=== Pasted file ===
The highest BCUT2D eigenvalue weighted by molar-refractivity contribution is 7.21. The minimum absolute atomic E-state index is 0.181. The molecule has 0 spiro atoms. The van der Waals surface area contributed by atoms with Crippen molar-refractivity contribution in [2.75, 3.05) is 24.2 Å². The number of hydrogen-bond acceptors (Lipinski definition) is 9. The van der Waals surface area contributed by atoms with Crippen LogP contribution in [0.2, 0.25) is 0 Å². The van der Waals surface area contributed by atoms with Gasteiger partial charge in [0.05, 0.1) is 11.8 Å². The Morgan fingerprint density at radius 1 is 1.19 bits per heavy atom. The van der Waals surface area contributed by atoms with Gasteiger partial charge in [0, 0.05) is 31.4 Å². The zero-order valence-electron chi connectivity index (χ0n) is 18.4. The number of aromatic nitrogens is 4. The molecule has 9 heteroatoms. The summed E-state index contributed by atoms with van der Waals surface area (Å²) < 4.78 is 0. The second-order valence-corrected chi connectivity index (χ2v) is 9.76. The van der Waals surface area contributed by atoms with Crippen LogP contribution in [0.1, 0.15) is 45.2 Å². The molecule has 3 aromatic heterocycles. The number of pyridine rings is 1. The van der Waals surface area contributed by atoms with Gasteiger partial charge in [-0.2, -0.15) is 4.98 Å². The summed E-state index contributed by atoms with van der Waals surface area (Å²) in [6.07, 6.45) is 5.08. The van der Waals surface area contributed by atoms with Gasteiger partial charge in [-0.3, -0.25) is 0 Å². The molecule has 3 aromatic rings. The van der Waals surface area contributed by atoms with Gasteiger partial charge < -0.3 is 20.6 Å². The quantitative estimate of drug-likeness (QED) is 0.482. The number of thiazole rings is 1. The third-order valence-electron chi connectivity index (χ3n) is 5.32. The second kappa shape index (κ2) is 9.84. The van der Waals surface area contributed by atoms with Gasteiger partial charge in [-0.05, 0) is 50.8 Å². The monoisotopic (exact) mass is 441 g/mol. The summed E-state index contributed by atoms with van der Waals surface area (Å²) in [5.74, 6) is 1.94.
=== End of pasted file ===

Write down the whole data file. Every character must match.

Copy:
The highest BCUT2D eigenvalue weighted by molar-refractivity contribution is 7.21. The minimum absolute atomic E-state index is 0.181. The molecule has 0 spiro atoms. The van der Waals surface area contributed by atoms with Crippen molar-refractivity contribution in [2.75, 3.05) is 24.2 Å². The number of hydrogen-bond acceptors (Lipinski definition) is 9. The van der Waals surface area contributed by atoms with Crippen LogP contribution in [0.2, 0.25) is 0 Å². The van der Waals surface area contributed by atoms with Gasteiger partial charge in [0.05, 0.1) is 11.8 Å². The Morgan fingerprint density at radius 1 is 1.19 bits per heavy atom. The van der Waals surface area contributed by atoms with Gasteiger partial charge in [0, 0.05) is 31.4 Å². The zero-order valence-electron chi connectivity index (χ0n) is 18.4. The number of aromatic nitrogens is 4. The molecule has 9 heteroatoms. The summed E-state index contributed by atoms with van der Waals surface area (Å²) < 4.78 is 0. The second-order valence-corrected chi connectivity index (χ2v) is 9.76. The van der Waals surface area contributed by atoms with Crippen LogP contribution in [0.1, 0.15) is 45.2 Å². The molecule has 3 aromatic heterocycles. The number of pyridine rings is 1. The van der Waals surface area contributed by atoms with Gasteiger partial charge in [-0.2, -0.15) is 4.98 Å². The summed E-state index contributed by atoms with van der Waals surface area (Å²) in [6.07, 6.45) is 5.08. The van der Waals surface area contributed by atoms with Gasteiger partial charge in [-0.3, -0.25) is 0 Å². The molecule has 3 aromatic rings. The van der Waals surface area contributed by atoms with Gasteiger partial charge < -0.3 is 20.6 Å². The quantitative estimate of drug-likeness (QED) is 0.482. The number of thiazole rings is 1. The third-order valence-electron chi connectivity index (χ3n) is 5.32. The second kappa shape index (κ2) is 9.84. The van der Waals surface area contributed by atoms with Gasteiger partial charge in [-0.05, 0) is 50.8 Å². The monoisotopic (exact) mass is 441 g/mol. The summed E-state index contributed by atoms with van der Waals surface area (Å²) in [5.74, 6) is 1.94.